When I was in college, my roommate at the time introduced me to a challenge that was being spread around Reddit. It was called the No Cry 19 Challenge. It was a playlist of videos that was guaranteed to make people cry. They weren’t all sad, though many were, but were just extreme from an emotional sense. Extremely sad, extremely happy, and just a whole range of emotions. The comments were fun to look at as you saw a wide range of individuals detailing out how far they made it, with many falling off within the first ten videos.
The challenge was fun but it also made me realize two ideas. The first, is that it’s a universal thing to need to cry, and through empathy we’re able to share in those emotions other have. This sounds super philosophical, like some hoity-toity shit, but the fact of the matter is…
This manga is this perfect little cap off to the day for me. Mado Kara Madoka-chan is a cute little series about a office worker who walks the same path to work every day outside of a woman’s house, who loves to play games and roleplay with him as he passes by. Every time that our protagonist comes by, Madoka-chan begins a different kind of game with him to keep both of their lives fun, dramatically changing the layout and look of her home.
Each chapter is a different strange experience with the eccentric Madoka-chan as she performs something within her four walls either for the salaryman passing by, or seemingly to entertain herself. However, her eccentric nature and the dramatic transformations of her place, sometimes in a matter of minutes, makes me feel as if there’s a hint of Magical Realism in this series. Like, there are some chapters where she closes her shutters and not five seconds later, they slam back open to reveal a restaurant. It’s insane but also always fun, especially because as magical as she may seem, Madoka-chan doesn’t always get everything right and so interactions between the two characters can become dynamic and sometimes downright hilarious.
This essay contains spoilers from Kase-san and Cherry Blossoms.
As a longtime shoujo manga fan (well over a decade at this point) and a relatively new but passionate Yuri fan (Revolutionary Girl Utena was my first foray into the genre back in 2016), the Kase-san series seemed made for me. I was first exposed to the series through the animation clip produced in May 2017, a gorgeous, atmospheric extended AMV of sorts, and then was lucky enough to catch the Kase-san and Morning Glories OVA at AnimeNYC this year (and I got to see it with Yuri expert Erica Friedman, which made the viewing all the more delightful). The OVA left me speechless, and at the Q&A afterward, the director summed the premise of the shoujo series perfectly: he wasn’t focused on conveying a story about women in love, but one about people in love, regardless of…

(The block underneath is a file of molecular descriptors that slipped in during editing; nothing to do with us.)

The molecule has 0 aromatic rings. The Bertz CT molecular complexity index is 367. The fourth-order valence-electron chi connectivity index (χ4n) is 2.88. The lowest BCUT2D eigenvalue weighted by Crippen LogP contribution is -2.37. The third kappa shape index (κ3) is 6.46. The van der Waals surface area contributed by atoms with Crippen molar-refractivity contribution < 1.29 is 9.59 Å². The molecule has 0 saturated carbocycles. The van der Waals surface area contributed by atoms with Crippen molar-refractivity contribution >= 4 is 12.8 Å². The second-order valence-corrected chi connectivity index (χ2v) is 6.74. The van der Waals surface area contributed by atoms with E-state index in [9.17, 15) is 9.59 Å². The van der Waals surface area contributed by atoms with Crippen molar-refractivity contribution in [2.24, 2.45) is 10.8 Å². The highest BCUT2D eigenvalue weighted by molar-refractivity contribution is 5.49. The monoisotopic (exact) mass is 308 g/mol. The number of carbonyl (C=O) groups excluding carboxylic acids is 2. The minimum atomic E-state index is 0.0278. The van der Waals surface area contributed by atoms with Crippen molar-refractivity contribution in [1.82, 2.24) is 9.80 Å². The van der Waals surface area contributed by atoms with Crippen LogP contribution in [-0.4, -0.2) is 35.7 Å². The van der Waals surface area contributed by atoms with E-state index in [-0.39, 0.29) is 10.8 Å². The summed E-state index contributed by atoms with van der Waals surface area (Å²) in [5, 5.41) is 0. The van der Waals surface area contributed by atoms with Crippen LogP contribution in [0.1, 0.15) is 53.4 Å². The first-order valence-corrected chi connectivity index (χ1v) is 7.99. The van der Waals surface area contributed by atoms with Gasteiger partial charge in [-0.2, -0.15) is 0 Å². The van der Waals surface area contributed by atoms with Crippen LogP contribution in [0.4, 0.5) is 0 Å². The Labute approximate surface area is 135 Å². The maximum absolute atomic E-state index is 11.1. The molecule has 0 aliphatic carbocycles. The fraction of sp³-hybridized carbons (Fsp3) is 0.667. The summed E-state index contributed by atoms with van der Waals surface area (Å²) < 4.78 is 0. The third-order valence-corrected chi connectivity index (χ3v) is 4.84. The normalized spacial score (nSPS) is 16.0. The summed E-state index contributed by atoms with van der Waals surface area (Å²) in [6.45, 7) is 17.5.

Mousou Telepathy is a story that takes a look at what having a super power most consider cool would really be like of it came with no off button. Ayako Nakano is a student in high school who ever since she could remember has been able to see other people’s thoughts. However, after being called creepy by her mother when she was very little, she’s always kept this to herself. Unfortunately, this becomes harder to hide when a seemingly stoic popular boy in her class with a very overactive imagination falls madly in love with her, constantly thinking about her throughout the school day.
This is genuinely one of the most heart-warming things I’ve read in awhile. My Brother’s Husband is a multiple award-winning story about a single father, Yaichi, living in Japan. His twin brother Ryoji, had moved to Canada and there found love and legally married his fiancé. However, after ten years living abroad, Ryoji suddenly died. Now, a month has passed and suddenly, Ryoji’s husband, Mike, has decided to come to visit Japan to learn more about his husband and his family that he never got a chance to meet. While living with them, Mike helps to change the lives of our main character Yaichi and his daughter, helping them to not only come to terms with his brother’s passing, but also his own biases that didn’t allow Yaichi to fully accept his brother.
I feel Gokushufudou works for the same reason of why I love Leslie Nelson’s brand of comedic movies. It’s a very serious character in a completely out of tone situation. Our main character, Tatsu, is an ex-yakuza who left all of the gang violence behind to completely support his wife in her work by taking care of their house. However, even with the smallest chores of cleaning the bath or doing the dishes, he treats it with the same horrifying and meticulous seriousness of a gang-sanctioned killing.